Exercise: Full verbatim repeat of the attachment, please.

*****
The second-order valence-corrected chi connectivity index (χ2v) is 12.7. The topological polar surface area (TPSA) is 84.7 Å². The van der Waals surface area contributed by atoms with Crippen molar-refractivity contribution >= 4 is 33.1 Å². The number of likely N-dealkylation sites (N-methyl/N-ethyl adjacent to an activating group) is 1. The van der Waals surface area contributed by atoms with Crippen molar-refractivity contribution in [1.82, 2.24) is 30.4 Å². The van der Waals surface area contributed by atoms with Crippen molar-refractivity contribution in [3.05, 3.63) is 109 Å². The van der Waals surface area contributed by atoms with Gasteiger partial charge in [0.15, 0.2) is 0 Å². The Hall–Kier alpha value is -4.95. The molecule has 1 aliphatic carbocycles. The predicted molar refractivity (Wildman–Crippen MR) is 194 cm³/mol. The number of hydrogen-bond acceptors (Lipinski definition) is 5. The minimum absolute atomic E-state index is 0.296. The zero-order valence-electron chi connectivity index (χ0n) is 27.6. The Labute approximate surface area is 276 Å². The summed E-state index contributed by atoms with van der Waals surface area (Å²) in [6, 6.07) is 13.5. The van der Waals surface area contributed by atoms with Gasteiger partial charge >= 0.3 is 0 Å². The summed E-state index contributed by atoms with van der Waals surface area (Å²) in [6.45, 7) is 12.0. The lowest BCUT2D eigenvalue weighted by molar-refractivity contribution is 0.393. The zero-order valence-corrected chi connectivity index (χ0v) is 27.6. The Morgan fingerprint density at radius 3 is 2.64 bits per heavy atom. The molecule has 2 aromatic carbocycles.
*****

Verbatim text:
The second-order valence-corrected chi connectivity index (χ2v) is 12.7. The topological polar surface area (TPSA) is 84.7 Å². The van der Waals surface area contributed by atoms with Crippen molar-refractivity contribution >= 4 is 33.1 Å². The number of likely N-dealkylation sites (N-methyl/N-ethyl adjacent to an activating group) is 1. The van der Waals surface area contributed by atoms with Crippen molar-refractivity contribution in [1.82, 2.24) is 30.4 Å². The van der Waals surface area contributed by atoms with Crippen molar-refractivity contribution in [3.05, 3.63) is 109 Å². The van der Waals surface area contributed by atoms with Gasteiger partial charge in [0.15, 0.2) is 0 Å². The Hall–Kier alpha value is -4.95. The molecule has 1 aliphatic carbocycles. The predicted molar refractivity (Wildman–Crippen MR) is 194 cm³/mol. The number of hydrogen-bond acceptors (Lipinski definition) is 5. The minimum absolute atomic E-state index is 0.296. The zero-order valence-electron chi connectivity index (χ0n) is 27.6. The Labute approximate surface area is 276 Å². The summed E-state index contributed by atoms with van der Waals surface area (Å²) in [6, 6.07) is 13.5. The van der Waals surface area contributed by atoms with Gasteiger partial charge >= 0.3 is 0 Å². The summed E-state index contributed by atoms with van der Waals surface area (Å²) in [6.45, 7) is 12.0. The lowest BCUT2D eigenvalue weighted by molar-refractivity contribution is 0.393. The zero-order valence-corrected chi connectivity index (χ0v) is 27.6. The Morgan fingerprint density at radius 3 is 2.64 bits per heavy atom. The molecule has 2 aromatic carbocycles.